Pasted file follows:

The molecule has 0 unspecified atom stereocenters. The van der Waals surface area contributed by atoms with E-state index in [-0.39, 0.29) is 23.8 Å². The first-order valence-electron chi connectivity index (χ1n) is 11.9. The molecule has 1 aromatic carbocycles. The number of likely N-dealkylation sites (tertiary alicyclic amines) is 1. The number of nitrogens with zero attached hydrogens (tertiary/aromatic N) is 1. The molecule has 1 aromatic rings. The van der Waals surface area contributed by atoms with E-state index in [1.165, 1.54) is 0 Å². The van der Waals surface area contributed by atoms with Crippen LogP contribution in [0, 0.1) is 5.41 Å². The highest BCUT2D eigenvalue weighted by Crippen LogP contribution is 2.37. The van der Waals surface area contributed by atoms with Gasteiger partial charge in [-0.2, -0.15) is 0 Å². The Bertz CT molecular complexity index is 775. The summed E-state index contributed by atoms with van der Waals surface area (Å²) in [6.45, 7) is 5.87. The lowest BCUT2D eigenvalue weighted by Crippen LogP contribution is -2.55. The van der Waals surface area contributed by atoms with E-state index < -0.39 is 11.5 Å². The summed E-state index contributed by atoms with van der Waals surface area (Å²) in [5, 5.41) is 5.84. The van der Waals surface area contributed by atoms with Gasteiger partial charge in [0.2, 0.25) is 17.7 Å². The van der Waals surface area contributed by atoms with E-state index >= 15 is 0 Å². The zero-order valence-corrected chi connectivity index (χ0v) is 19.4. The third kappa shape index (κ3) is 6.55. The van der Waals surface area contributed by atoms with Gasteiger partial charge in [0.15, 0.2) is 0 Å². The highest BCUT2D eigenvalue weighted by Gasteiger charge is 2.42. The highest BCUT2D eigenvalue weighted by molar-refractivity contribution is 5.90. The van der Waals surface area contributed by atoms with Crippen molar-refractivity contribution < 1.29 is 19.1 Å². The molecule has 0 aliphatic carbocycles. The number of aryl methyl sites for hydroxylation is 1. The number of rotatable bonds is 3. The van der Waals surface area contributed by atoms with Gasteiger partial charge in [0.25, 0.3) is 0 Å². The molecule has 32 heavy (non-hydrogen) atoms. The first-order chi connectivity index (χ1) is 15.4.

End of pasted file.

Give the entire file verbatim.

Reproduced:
The molecule has 0 unspecified atom stereocenters. The van der Waals surface area contributed by atoms with E-state index in [-0.39, 0.29) is 23.8 Å². The first-order valence-electron chi connectivity index (χ1n) is 11.9. The molecule has 1 aromatic carbocycles. The number of likely N-dealkylation sites (tertiary alicyclic amines) is 1. The number of nitrogens with zero attached hydrogens (tertiary/aromatic N) is 1. The molecule has 1 aromatic rings. The van der Waals surface area contributed by atoms with E-state index in [1.165, 1.54) is 0 Å². The van der Waals surface area contributed by atoms with Crippen LogP contribution in [0, 0.1) is 5.41 Å². The highest BCUT2D eigenvalue weighted by Crippen LogP contribution is 2.37. The van der Waals surface area contributed by atoms with Gasteiger partial charge in [-0.2, -0.15) is 0 Å². The Bertz CT molecular complexity index is 775. The summed E-state index contributed by atoms with van der Waals surface area (Å²) in [6.45, 7) is 5.87. The lowest BCUT2D eigenvalue weighted by Crippen LogP contribution is -2.55. The van der Waals surface area contributed by atoms with E-state index < -0.39 is 11.5 Å². The summed E-state index contributed by atoms with van der Waals surface area (Å²) in [5, 5.41) is 5.84. The van der Waals surface area contributed by atoms with Gasteiger partial charge in [0.2, 0.25) is 17.7 Å². The van der Waals surface area contributed by atoms with E-state index >= 15 is 0 Å². The zero-order valence-corrected chi connectivity index (χ0v) is 19.4. The third kappa shape index (κ3) is 6.55. The van der Waals surface area contributed by atoms with Gasteiger partial charge in [0.15, 0.2) is 0 Å². The highest BCUT2D eigenvalue weighted by Gasteiger charge is 2.42. The highest BCUT2D eigenvalue weighted by molar-refractivity contribution is 5.90. The van der Waals surface area contributed by atoms with Crippen molar-refractivity contribution < 1.29 is 19.1 Å². The molecule has 0 aliphatic carbocycles. The number of aryl methyl sites for hydroxylation is 1. The number of rotatable bonds is 3. The van der Waals surface area contributed by atoms with Gasteiger partial charge in [0.25, 0.3) is 0 Å². The molecule has 32 heavy (non-hydrogen) atoms. The first-order chi connectivity index (χ1) is 15.4.